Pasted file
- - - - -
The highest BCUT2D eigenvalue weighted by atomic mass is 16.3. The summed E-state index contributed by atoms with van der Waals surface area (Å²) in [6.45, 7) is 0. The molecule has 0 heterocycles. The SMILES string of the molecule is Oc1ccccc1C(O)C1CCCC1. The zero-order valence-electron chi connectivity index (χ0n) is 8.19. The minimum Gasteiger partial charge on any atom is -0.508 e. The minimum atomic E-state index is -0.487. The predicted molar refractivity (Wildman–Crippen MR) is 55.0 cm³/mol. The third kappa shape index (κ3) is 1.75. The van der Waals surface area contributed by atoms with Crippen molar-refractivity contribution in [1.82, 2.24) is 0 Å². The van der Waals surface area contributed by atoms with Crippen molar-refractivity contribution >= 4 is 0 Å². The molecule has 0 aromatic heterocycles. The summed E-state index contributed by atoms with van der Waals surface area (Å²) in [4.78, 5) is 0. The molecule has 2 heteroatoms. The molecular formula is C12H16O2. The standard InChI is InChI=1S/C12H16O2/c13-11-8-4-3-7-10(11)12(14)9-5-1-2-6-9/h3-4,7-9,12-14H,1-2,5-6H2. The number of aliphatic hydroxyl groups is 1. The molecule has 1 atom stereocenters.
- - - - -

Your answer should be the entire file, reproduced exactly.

The highest BCUT2D eigenvalue weighted by atomic mass is 16.3. The summed E-state index contributed by atoms with van der Waals surface area (Å²) in [6.45, 7) is 0. The molecule has 0 heterocycles. The SMILES string of the molecule is Oc1ccccc1C(O)C1CCCC1. The zero-order valence-electron chi connectivity index (χ0n) is 8.19. The minimum Gasteiger partial charge on any atom is -0.508 e. The minimum atomic E-state index is -0.487. The predicted molar refractivity (Wildman–Crippen MR) is 55.0 cm³/mol. The third kappa shape index (κ3) is 1.75. The van der Waals surface area contributed by atoms with Crippen molar-refractivity contribution in [1.82, 2.24) is 0 Å². The van der Waals surface area contributed by atoms with Crippen molar-refractivity contribution >= 4 is 0 Å². The molecule has 0 aromatic heterocycles. The summed E-state index contributed by atoms with van der Waals surface area (Å²) in [4.78, 5) is 0. The molecule has 2 heteroatoms. The molecular formula is C12H16O2. The standard InChI is InChI=1S/C12H16O2/c13-11-8-4-3-7-10(11)12(14)9-5-1-2-6-9/h3-4,7-9,12-14H,1-2,5-6H2. The number of aliphatic hydroxyl groups is 1. The molecule has 1 atom stereocenters.